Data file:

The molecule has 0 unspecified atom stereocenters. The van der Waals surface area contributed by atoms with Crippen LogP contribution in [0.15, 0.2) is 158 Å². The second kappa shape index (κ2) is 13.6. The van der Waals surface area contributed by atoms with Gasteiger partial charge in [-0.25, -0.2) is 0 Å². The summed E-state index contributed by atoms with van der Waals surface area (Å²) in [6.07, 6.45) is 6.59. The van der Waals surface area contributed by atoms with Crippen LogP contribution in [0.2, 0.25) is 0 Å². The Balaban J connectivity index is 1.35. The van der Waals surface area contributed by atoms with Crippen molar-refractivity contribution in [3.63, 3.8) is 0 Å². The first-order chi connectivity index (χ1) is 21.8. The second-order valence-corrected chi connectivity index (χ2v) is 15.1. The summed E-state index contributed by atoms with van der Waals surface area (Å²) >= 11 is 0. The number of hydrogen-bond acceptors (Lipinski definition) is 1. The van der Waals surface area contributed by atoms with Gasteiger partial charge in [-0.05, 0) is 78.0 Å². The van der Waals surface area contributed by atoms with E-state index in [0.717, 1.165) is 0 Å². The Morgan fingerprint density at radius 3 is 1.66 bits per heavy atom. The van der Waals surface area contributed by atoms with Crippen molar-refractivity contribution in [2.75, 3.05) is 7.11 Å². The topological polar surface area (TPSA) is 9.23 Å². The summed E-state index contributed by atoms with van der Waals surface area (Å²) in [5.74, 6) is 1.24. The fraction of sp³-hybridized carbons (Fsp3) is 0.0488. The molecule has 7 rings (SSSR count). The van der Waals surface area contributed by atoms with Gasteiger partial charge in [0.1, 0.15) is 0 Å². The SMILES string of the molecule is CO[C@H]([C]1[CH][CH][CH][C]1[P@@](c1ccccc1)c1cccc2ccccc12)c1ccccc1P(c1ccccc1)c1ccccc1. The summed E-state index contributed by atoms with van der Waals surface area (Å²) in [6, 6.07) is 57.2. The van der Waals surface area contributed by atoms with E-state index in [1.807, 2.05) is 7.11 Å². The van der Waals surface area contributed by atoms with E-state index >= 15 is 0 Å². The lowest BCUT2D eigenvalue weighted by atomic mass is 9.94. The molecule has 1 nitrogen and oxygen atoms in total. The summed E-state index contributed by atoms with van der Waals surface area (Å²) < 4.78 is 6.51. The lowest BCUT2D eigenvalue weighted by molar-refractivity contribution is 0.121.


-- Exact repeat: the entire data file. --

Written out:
The molecule has 0 unspecified atom stereocenters. The van der Waals surface area contributed by atoms with Crippen LogP contribution in [0.15, 0.2) is 158 Å². The second kappa shape index (κ2) is 13.6. The van der Waals surface area contributed by atoms with Gasteiger partial charge in [-0.25, -0.2) is 0 Å². The summed E-state index contributed by atoms with van der Waals surface area (Å²) in [6.07, 6.45) is 6.59. The van der Waals surface area contributed by atoms with Crippen LogP contribution in [0.2, 0.25) is 0 Å². The Balaban J connectivity index is 1.35. The van der Waals surface area contributed by atoms with Crippen molar-refractivity contribution in [3.63, 3.8) is 0 Å². The first-order chi connectivity index (χ1) is 21.8. The second-order valence-corrected chi connectivity index (χ2v) is 15.1. The summed E-state index contributed by atoms with van der Waals surface area (Å²) >= 11 is 0. The number of hydrogen-bond acceptors (Lipinski definition) is 1. The van der Waals surface area contributed by atoms with Gasteiger partial charge in [-0.05, 0) is 78.0 Å². The van der Waals surface area contributed by atoms with E-state index in [0.717, 1.165) is 0 Å². The Morgan fingerprint density at radius 3 is 1.66 bits per heavy atom. The van der Waals surface area contributed by atoms with Crippen molar-refractivity contribution in [2.75, 3.05) is 7.11 Å². The topological polar surface area (TPSA) is 9.23 Å². The summed E-state index contributed by atoms with van der Waals surface area (Å²) in [5.74, 6) is 1.24. The fraction of sp³-hybridized carbons (Fsp3) is 0.0488. The molecule has 7 rings (SSSR count). The van der Waals surface area contributed by atoms with Gasteiger partial charge in [0.1, 0.15) is 0 Å². The SMILES string of the molecule is CO[C@H]([C]1[CH][CH][CH][C]1[P@@](c1ccccc1)c1cccc2ccccc12)c1ccccc1P(c1ccccc1)c1ccccc1. The summed E-state index contributed by atoms with van der Waals surface area (Å²) in [6, 6.07) is 57.2. The van der Waals surface area contributed by atoms with E-state index in [1.807, 2.05) is 7.11 Å². The van der Waals surface area contributed by atoms with E-state index >= 15 is 0 Å². The lowest BCUT2D eigenvalue weighted by atomic mass is 9.94. The molecule has 1 nitrogen and oxygen atoms in total. The summed E-state index contributed by atoms with van der Waals surface area (Å²) < 4.78 is 6.51. The lowest BCUT2D eigenvalue weighted by molar-refractivity contribution is 0.121.